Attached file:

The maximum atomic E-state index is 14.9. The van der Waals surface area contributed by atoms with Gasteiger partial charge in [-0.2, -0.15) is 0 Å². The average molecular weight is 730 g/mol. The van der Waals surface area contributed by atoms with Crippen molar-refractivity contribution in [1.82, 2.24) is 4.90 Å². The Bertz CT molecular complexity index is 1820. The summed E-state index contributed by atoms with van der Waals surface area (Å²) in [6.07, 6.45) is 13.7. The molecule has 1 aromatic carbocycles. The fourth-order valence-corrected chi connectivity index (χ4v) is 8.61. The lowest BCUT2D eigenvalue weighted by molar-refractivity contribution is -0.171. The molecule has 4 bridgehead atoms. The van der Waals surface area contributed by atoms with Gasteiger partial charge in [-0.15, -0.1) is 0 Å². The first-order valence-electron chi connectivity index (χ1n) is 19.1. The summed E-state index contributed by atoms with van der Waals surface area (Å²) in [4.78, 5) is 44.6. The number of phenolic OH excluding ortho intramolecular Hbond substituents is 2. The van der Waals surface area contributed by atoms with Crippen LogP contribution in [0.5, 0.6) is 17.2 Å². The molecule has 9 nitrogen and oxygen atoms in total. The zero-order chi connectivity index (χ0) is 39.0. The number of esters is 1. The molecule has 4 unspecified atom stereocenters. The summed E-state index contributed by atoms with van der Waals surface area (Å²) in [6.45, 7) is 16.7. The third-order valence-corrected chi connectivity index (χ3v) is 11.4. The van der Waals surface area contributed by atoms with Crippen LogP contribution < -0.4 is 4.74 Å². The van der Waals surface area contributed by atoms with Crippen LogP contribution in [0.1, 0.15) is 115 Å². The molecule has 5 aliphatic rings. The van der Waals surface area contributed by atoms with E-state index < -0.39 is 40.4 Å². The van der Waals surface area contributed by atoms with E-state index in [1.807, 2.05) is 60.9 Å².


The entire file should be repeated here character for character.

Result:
The maximum atomic E-state index is 14.9. The van der Waals surface area contributed by atoms with Gasteiger partial charge in [-0.2, -0.15) is 0 Å². The average molecular weight is 730 g/mol. The van der Waals surface area contributed by atoms with Crippen molar-refractivity contribution in [1.82, 2.24) is 4.90 Å². The Bertz CT molecular complexity index is 1820. The summed E-state index contributed by atoms with van der Waals surface area (Å²) in [6.07, 6.45) is 13.7. The molecule has 1 aromatic carbocycles. The fourth-order valence-corrected chi connectivity index (χ4v) is 8.61. The lowest BCUT2D eigenvalue weighted by molar-refractivity contribution is -0.171. The molecule has 4 bridgehead atoms. The van der Waals surface area contributed by atoms with Gasteiger partial charge in [-0.15, -0.1) is 0 Å². The first-order valence-electron chi connectivity index (χ1n) is 19.1. The summed E-state index contributed by atoms with van der Waals surface area (Å²) in [4.78, 5) is 44.6. The number of phenolic OH excluding ortho intramolecular Hbond substituents is 2. The van der Waals surface area contributed by atoms with Crippen LogP contribution in [0.5, 0.6) is 17.2 Å². The molecule has 9 nitrogen and oxygen atoms in total. The zero-order chi connectivity index (χ0) is 39.0. The number of esters is 1. The molecule has 4 unspecified atom stereocenters. The summed E-state index contributed by atoms with van der Waals surface area (Å²) in [6.45, 7) is 16.7. The third-order valence-corrected chi connectivity index (χ3v) is 11.4. The van der Waals surface area contributed by atoms with Crippen LogP contribution < -0.4 is 4.74 Å². The van der Waals surface area contributed by atoms with Crippen LogP contribution in [0.1, 0.15) is 115 Å². The molecule has 5 aliphatic rings. The van der Waals surface area contributed by atoms with E-state index < -0.39 is 40.4 Å². The van der Waals surface area contributed by atoms with E-state index in [1.807, 2.05) is 60.9 Å².